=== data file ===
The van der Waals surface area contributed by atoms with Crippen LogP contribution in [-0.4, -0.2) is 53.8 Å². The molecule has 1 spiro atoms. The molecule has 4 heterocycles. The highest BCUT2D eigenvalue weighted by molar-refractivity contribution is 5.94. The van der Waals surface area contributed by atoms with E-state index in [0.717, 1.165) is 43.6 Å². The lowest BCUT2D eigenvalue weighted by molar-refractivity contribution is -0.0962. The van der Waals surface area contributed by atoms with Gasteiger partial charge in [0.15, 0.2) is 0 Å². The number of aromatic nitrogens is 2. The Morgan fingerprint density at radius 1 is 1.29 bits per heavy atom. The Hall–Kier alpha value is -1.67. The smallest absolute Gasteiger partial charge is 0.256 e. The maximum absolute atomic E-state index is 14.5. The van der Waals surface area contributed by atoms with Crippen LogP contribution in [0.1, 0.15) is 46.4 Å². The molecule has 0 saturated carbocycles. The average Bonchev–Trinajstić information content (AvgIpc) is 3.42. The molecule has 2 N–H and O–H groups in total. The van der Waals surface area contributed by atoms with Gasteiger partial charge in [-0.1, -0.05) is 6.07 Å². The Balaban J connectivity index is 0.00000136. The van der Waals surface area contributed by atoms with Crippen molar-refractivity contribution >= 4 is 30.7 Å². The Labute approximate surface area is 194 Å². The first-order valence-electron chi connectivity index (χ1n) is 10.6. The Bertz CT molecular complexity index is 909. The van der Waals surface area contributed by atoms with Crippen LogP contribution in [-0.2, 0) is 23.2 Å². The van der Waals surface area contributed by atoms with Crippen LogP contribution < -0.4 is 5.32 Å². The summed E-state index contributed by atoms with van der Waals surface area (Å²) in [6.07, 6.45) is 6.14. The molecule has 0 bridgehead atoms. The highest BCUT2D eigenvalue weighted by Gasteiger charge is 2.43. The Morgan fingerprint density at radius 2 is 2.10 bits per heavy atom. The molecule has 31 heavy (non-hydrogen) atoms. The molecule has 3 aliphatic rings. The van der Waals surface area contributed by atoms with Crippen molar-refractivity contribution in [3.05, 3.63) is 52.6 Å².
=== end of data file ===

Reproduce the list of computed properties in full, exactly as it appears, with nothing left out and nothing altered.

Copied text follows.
The van der Waals surface area contributed by atoms with Crippen LogP contribution in [-0.4, -0.2) is 53.8 Å². The molecule has 1 spiro atoms. The molecule has 4 heterocycles. The highest BCUT2D eigenvalue weighted by molar-refractivity contribution is 5.94. The van der Waals surface area contributed by atoms with E-state index in [0.717, 1.165) is 43.6 Å². The lowest BCUT2D eigenvalue weighted by molar-refractivity contribution is -0.0962. The van der Waals surface area contributed by atoms with Gasteiger partial charge in [0.15, 0.2) is 0 Å². The number of aromatic nitrogens is 2. The Morgan fingerprint density at radius 1 is 1.29 bits per heavy atom. The Hall–Kier alpha value is -1.67. The smallest absolute Gasteiger partial charge is 0.256 e. The maximum absolute atomic E-state index is 14.5. The van der Waals surface area contributed by atoms with Crippen LogP contribution in [0.1, 0.15) is 46.4 Å². The molecule has 0 saturated carbocycles. The average Bonchev–Trinajstić information content (AvgIpc) is 3.42. The molecule has 2 N–H and O–H groups in total. The van der Waals surface area contributed by atoms with Gasteiger partial charge in [-0.1, -0.05) is 6.07 Å². The Balaban J connectivity index is 0.00000136. The van der Waals surface area contributed by atoms with Crippen molar-refractivity contribution >= 4 is 30.7 Å². The Labute approximate surface area is 194 Å². The first-order valence-electron chi connectivity index (χ1n) is 10.6. The Bertz CT molecular complexity index is 909. The van der Waals surface area contributed by atoms with Crippen LogP contribution in [-0.2, 0) is 23.2 Å². The van der Waals surface area contributed by atoms with Crippen LogP contribution < -0.4 is 5.32 Å². The summed E-state index contributed by atoms with van der Waals surface area (Å²) in [6.07, 6.45) is 6.14. The molecule has 0 bridgehead atoms. The highest BCUT2D eigenvalue weighted by Gasteiger charge is 2.43. The Morgan fingerprint density at radius 2 is 2.10 bits per heavy atom. The molecule has 31 heavy (non-hydrogen) atoms. The molecule has 3 aliphatic rings. The van der Waals surface area contributed by atoms with Crippen molar-refractivity contribution in [3.05, 3.63) is 52.6 Å².